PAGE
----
Is a Little Nibbling OK? Munching Not Linked to Obesity
Credit: Kentannenbaum | Dreamstime
A little nibbling between meals may not show up on your waistline, a small study of Norwegian women suggests.
Participants in the study who admitted to nibbling morsels of food during the day were no more likely to have a high body mass index (an indicator of body fatness) than those who said they didn't nibble. There was also no link between nibbling and eating more meals or snacks, or episodes of binge eating, the researchers said.
Nibbling was defined as unplanned or repetitious eating between snacks and meals, in which the women felt that they were in control of their eating. (If they felt they had lost of control over their eating, the behavior was considered binge eating.)
It's this control that is likely the reason no link was found between nibbling and a high body mass index, the researchers said.
However, experts caution that, despite the new findings, unplanned eating is usually not a good idea, as it can lead to consumption of excess calories.
"Nibbling's a pretty bad habit," said Katherine Tallmadge, a registered dietitian and author of "Diet Simple" (LifeLine Press, 2011). The only instance in which nibbling may be beneficial is if you're munching on fruits and vegetables, Tallmadge said.
The study will be published in an upcoming issue of the journal Eating Behaviors.
The researchers surveyed 58 women, between ages 19 and 41, from two universities in eastern Norway. Participants reported how often they nibbled during the last 28 days; the researchers instructed them to distinguish between nibbling, and snacks and meals.
The researchers grouped the women according to how many days they reported nibbling, with 9 percent of women reporting no nibbling, and 5 percent nibbling every day. The largest group of women, 40 percent of the study participants, reported nibbling on six to 12 days.
Nibbling was not related to a woman's body mass index, how often she ate meals and snacks, binge eating or shape and weight concerns.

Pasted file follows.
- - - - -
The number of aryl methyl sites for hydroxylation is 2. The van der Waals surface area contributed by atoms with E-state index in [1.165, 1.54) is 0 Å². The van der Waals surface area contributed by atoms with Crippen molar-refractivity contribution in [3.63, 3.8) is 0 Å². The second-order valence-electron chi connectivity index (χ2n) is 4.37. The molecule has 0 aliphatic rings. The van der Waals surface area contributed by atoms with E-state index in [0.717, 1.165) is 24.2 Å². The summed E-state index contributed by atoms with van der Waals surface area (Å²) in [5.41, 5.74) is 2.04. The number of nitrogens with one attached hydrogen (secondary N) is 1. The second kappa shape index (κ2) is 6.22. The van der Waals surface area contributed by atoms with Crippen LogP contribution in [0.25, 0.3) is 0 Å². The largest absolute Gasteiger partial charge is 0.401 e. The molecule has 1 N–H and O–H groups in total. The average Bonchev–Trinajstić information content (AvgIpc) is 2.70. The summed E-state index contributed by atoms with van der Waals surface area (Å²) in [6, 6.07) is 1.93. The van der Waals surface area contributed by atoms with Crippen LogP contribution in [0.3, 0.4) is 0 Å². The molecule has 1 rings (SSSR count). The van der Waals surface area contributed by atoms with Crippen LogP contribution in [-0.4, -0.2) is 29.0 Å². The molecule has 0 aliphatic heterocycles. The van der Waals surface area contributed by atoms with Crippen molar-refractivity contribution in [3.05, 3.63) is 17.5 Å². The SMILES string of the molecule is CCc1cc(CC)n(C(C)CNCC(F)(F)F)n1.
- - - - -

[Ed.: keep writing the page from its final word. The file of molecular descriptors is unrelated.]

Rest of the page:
The researchers do not know whether any individual participant who nibbled gained weight — the researchers did not weigh the women, said study researcher Deborah Reas, a psychologist at Oslo University Hospital. If nibbling causes a person to eat more calories than they burn, it will likely lead to weight gain over time, Reas said.
It's also not clear if nibbling would be detrimental beyond a 28-day period, Reas said.
Why planning is best
The study relied on participants to report how often they nibbled, and this method of collecting dietary information is frequently unreliable, Tallmadge said. People often misremember what they ate, or don't realize how much they've consumed, she said.
The study also did not specify what the participants were nibbling on, Tallmadge said.
In the United States, people usually choose to nibble on foods high in calories and low in nutrients, Tallmadge said. In addition, in Tallmadge's experience, people who nibble report that their hunger is less satiated at their next meal, even if they eat more than they normally would.
That's not to say all snacking is bad. But people trying to keep to a healthy weight should plan their snacks, and eat something nutritious. If they don't plan their snacks, they often end up scoffing down whatever is available, which is usually junk food, Tallmadge said.
Pass it on: Nibbling between meals may be OK if you don't consume extra calories, but it's best to plan your snacks.
MORE FROM LiveScience.com